Onfi (clobazam) is an anticonvulsant therapy marketed by Lundbeck. It is approved by the U.S. Food and Drug Administration as an add-on therapy to treat Lennox-Gastaut syndrome, an epilepsy disorder affecting children.
How Onfi works
Nerve signals sent from the brain travel along nerve cells (neurons) to muscle cells, controlling their movement. Such signals are sent by changing the flow of charged particles in and out of nerve cells. After a signal is sent, the nerve cell must be “reset” to make way for a new signal.
In Dravet syndrome, mutations in a protein involved in the transport of charged particles in and out of nerve cells cause overactive nerve signaling, or misfires, that result in muscle tremors and seizures.
Onfi belongs to a class of chemicals called benzodiazepines, and works by binding to a receptor protein found in neurons called GABA. GABA is part of a signaling complex in neurons, which inhibits nerve signaling once a signal has been sent, preventing tremors or muscle spasms following movement.
When bound to GABA receptors, Onfi increases the flow of charged particles into the neuron, preventing overactive nerve signaling and subsequent seizure activity.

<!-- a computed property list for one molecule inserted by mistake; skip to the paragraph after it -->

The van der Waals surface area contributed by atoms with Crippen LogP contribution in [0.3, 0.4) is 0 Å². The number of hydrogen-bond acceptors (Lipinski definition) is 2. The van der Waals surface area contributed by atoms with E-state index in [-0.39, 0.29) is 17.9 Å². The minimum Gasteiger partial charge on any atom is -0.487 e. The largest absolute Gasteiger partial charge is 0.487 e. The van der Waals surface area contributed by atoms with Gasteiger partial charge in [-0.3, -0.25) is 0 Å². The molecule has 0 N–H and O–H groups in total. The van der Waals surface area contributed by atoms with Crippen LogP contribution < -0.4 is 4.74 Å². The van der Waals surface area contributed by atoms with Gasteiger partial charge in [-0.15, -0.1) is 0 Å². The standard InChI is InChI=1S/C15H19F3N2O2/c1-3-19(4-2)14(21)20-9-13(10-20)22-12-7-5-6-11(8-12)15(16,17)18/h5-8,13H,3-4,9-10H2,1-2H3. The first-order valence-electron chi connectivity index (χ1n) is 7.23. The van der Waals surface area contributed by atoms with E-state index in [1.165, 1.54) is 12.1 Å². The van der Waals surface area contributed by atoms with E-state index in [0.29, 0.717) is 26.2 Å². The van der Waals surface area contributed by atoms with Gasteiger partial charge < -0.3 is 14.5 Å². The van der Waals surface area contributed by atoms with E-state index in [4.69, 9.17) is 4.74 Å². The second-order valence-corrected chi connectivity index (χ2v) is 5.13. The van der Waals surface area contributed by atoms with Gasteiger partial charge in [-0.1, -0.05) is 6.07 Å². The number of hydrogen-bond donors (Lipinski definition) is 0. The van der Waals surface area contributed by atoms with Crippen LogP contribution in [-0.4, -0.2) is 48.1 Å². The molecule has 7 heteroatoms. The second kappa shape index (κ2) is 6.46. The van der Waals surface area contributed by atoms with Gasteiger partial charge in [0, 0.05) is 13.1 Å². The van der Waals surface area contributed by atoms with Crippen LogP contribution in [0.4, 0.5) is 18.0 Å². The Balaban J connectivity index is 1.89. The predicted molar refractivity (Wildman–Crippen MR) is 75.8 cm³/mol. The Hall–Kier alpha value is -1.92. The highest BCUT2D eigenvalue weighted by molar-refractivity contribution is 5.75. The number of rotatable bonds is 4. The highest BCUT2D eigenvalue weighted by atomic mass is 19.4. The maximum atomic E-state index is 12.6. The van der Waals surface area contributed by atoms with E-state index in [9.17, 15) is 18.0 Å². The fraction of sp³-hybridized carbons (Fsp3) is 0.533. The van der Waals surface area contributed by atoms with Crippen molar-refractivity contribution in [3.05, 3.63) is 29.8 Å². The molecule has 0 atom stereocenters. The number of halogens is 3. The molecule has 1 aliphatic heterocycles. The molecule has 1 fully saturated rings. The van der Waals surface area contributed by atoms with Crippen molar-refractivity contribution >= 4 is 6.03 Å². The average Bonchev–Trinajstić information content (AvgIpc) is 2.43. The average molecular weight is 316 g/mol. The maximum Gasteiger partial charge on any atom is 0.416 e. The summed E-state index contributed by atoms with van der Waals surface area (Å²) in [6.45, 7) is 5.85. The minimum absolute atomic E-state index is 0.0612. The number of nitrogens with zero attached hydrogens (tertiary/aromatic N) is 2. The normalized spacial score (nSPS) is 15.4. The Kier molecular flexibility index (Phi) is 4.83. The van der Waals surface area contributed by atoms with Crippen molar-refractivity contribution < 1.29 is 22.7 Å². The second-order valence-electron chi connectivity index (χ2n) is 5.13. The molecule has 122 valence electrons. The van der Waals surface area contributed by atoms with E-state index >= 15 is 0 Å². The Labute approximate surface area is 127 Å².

Onfi in clinical trials for Dravet
Two Phase 3 clinical trials planned by Lundbeck — (NCT02174094 and NCT02187809) — to investigate the efficacy and long-term safety of Onfi as an add-odd therapy in children with Dravet syndrome — were withdrawn in 2015 due to recruitment difficulties.
A single retrospective study published in the scientific journal Epilepsy Research compared the effect of the ketogenic diet and other therapies, including Onfi, on seizure frequency by type in 32 children with Dravet syndrome. The response rate for the combination of Decapon, Onfi, and Diacomit was 89 percent, while the response rate for Onfi alone was 28 percent.
Onfi is associated with side effects that include drowsiness or dizziness, slurred speech, loss of balance or coordination, and drooling. Sleep problems, nausea or vomiting have also been reported.
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